Our hearts are breaking for those who are suffering unfathomable losses, and facing monumental risks during this war in Israel. As an organization that nurtures and trains Jewish educators, our primary goal is to support teachers in all settings, who we know have varying levels of knowledge about Israel, and are feeling grief, anger, confusion and fear. 

The Talmud teaches us that there are 70 faces to Torah. Jewish LearningWorks believes there are 70 faces to Israel, meaning that there is not one single way to think about Israel or to learn about Israel.  As such, we have always embraced a broad and inclusive approach to Israel education, offering multiple ways for educators to present, and for students to connect with Israel.

Our learner-centered approach has never been more important than it is today. We are committed to allowing our learners’ questions to serve as our starting point. To do this, we are leaning into our organizational values:

מנהיגות · Manhigut · Leadership

We are demonstrating our leadership by modeling civil discourse, and vulnerability. We are acknowledging that we do not have easy answers, and encouraging educators to dig deep to find the courage required to lead our Diaspora community through this crisis.

סקרנות · Sakranut · Curiosity

We are asking more questions, rather than offering answers. We are opening our hearts and minds to take in more knowledge, but also to absorb the feelings and needs of those we serve. We are supporting each other in grappling with this complex conflict, and we are helping educators become more curious about the unique needs of their students and communities.

אחריות · Achrayut · Mutual Responsibility

We are reminding each other daily of the notion of Kol Yisrael Arevim Zeh Bazeh – that all Israel are responsible for one another. As the feeling of peoplehood reignites in many Jews in response to the war, we are exploring how that feeling might become a catalyst for justice and peace, here and in Israel.

קשר · Kesher · Connectedness

We are keeping teachers, school directors, youth and camping professionals and others connected to each other, and working to reduce the isolation so many of us are feeling at this moment. We are reminding educators to take care of themselves, and encouraging them to reach out to colleagues and other sources of comfort.

Educator Resources About Israel and Understanding the Crisis

If, like many of us, you are struggling to find the right words to talk with children and teens about the current crisis, we hope the resources below will be helpful. Please check back, as we are adding new sources regularly.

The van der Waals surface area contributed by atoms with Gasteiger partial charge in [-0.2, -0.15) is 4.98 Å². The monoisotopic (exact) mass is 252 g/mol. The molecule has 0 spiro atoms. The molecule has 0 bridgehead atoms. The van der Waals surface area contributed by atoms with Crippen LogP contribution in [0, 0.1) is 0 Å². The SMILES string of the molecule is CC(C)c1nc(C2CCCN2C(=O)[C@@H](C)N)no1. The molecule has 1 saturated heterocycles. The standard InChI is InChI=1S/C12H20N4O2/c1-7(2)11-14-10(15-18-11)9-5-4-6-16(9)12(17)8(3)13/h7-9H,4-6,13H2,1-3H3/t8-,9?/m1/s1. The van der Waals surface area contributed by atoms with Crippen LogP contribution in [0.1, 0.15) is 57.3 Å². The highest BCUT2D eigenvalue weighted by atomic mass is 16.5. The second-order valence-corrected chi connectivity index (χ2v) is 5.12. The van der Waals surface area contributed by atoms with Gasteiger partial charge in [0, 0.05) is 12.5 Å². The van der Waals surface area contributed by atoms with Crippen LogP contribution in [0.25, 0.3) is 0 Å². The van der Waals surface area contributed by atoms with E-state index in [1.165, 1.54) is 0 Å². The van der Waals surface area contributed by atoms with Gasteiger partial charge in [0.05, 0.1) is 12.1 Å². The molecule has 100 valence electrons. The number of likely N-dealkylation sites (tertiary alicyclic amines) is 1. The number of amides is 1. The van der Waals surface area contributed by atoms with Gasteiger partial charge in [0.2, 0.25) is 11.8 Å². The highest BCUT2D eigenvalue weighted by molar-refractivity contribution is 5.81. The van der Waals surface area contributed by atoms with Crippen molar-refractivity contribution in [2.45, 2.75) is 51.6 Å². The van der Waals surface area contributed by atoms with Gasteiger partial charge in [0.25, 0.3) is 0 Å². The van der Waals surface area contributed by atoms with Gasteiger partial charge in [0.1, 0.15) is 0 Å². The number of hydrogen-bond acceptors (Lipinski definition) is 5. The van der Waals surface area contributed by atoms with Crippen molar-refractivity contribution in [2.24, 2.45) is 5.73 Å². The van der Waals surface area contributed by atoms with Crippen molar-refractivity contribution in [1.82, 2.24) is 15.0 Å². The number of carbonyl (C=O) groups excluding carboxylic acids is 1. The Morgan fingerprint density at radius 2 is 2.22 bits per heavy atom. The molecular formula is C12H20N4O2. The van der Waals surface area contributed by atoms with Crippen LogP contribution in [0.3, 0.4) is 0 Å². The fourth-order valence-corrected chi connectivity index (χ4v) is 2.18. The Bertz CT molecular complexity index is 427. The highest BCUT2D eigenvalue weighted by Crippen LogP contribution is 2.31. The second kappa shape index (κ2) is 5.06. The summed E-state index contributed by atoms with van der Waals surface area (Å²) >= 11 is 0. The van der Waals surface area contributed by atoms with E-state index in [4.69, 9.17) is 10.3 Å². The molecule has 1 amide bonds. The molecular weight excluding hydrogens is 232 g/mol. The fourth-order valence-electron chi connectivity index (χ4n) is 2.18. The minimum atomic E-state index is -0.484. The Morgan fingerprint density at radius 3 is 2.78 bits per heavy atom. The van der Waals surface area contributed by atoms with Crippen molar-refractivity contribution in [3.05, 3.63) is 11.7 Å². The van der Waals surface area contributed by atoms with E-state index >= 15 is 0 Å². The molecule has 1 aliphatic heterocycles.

Talking About Conflict, Violence and War in General

Preparing for and Facilitating Challenging Conversations (iCenter, 2024)

Terrorism and War: How to Talk to Children (American Academy of Child and Adolescent Psychiatry, 2023)

Talking to Children About Violence: Tips for Families and Educators (National Association of School Psychologists, 2023) 

How to Talk to Kids About Violence, Crime, and War  (Common Sense Media 2019)

Responding to Crisis (Jewish Education Center Cleveland, 2015)

Videos to Help Parents and Kids Talk About Scary Situations | PJ Library (PJ Library)

Supporting Children and Families (Dr. Sivan Zakai)

Learning and Teaching About Israel

Srulik, the Israeli cartoon returns with new images to discuss and activities for teaching. (iCenter, 2024)

Jewish Power, Jewish Vulnerability, and This Moment for Israel and the Jewish People, and the Heart-Head-Hand protocol. (Dr. Jonathan Golden, 2023)

Have We Been Teaching Kids About Israel All Wrong? (Dr. Sivan Zakai, 2022)

On The Map (Jewish LearningWorks)

Understanding the Crisis  (Union for Reform Judaism, 2021)

How to Talk to Children About Israel | Reform Judaism (Robbie Gringras)

Unpacked for Educators 

Makom: the Four Hatikvah Questions (Makom)

Israel Education Resources to Read, Watch and Listen (Jewish LearningWorks’ Tribute to Former Colleague, Ilan Vitemberg z”l)

Money Talks (Jewish LearningWorks)

Poster Tales (Jewish LearningWorks)

More Support for You, Your School or Program

Need more support? Each organization, community and staff team is unique. Our Senior Director of Professional Learning, Kathy Schwartz, is available for consultations. Please do not hesitate to contact her at kathy@jewishlearning.works to discuss the needs of  your organization, or your current situation.

Are you feeling overwhelmed? Consider asking a volunteer or member of your congregation to take your place during those hard moments. If you are at a day school, reach out to parents or substitute teachers to provide additional classroom support.

Need connection? Take a break from the political discourse, join an online vigil, attend a community gathering, volunteer or seek those spaces where you can receive love, support and connection.

You can also contact us anytime at info@jewishlearning.works.